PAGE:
Kermit Baker is a senior research fellow and director of the Remodeling Futures Program at the Joint Center for Housing Studies at Harvard University, www.jchs.harvard.edu.
REPLACEMENT CONTRACTOR: What are the prospects for the remodeling/replacement segment of residential construction in 2008?
KERMIT BAKER: Firms that saw a slower '07 are, in all likelihood, going to see a slower '08. It's a continuation of the problems we're seeing in broader residential markets. Home prices are flat in metro areas, underwriting standards are tighter because of credit problems, and households are hesitant to undertake extensive home improvement projects in this economic environment.
RC: How regional is this?
KB: So far it's been somewhat regional. The first place we saw a slowdown was in the industrial Midwest — Michigan, Ohio, Indiana — which are affected by what happens in the auto industry, and manufacturing activity generally. That began in 2005 and has continued. Those folks may see a bit of a rebound in '08, though it's too early to tell. A second slowdown began in '06 and that was in markets that had seen a rapid overheating in housing prices: Phoenix and Las Vegas, and California, coastal Florida, and the Northeastern seaboard.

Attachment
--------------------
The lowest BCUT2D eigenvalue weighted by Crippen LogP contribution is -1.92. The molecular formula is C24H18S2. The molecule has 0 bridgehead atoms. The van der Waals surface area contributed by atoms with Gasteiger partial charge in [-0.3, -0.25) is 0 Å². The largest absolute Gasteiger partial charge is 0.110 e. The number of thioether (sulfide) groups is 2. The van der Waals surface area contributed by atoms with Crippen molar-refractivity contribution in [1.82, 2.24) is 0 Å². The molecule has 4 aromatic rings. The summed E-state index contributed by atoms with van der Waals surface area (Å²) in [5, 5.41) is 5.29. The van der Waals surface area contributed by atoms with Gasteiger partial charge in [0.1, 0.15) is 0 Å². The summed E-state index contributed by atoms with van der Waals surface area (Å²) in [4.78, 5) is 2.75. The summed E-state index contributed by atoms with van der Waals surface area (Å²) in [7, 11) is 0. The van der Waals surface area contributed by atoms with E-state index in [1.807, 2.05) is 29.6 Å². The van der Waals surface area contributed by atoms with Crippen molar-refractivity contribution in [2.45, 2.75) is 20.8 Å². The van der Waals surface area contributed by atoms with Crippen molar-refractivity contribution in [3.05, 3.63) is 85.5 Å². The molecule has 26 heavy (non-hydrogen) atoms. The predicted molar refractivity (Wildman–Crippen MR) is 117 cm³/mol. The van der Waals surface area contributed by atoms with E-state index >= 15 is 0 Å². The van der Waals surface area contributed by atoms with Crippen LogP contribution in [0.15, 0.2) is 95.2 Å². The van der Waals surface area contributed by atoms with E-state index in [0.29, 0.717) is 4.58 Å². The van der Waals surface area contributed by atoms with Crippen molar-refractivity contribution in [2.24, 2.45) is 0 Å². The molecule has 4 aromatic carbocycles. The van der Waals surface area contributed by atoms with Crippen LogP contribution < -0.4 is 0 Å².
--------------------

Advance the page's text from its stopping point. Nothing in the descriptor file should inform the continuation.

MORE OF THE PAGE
RC: How does the current situation compare with previous downturns?
KB: They're all a little bit different. So far, this one doesn't look to be as severe. On the other hand, it could be as long as other ones. My best guess is that the remodeling market turned negative in mid-'07 nationally and we could see four, five, or six quarters of modest decline in spending over that period.
RC: Ending when?
KB: It may be the end of the year before we start to see a pickup in home improvement spending. That's a rough guess.
RC: Who is most at risk?
KB: Design/build firms have done the best in the last five years and are fairly vulnerable to a downturn. After that, specialty contractors and, lastly, general remodelers — the kind of company that can do a kitchen one day and a window replacement project the next.
RC: What are the positives?
KB: Well, it doesn't look to be a sharp downturn. It looks to be one that a lot of companies can get through if they pay attention to the details, make sure they do good work, and focus on customer assistance. The good news is it's happening while the economy is still relatively strong. And remodeling has the ability to bounce back much more quickly than new-home construction because you don't have this inventory overhang in remodeling. So once conditions start to improve, you will see an almost immediate improvement in overall activity levels.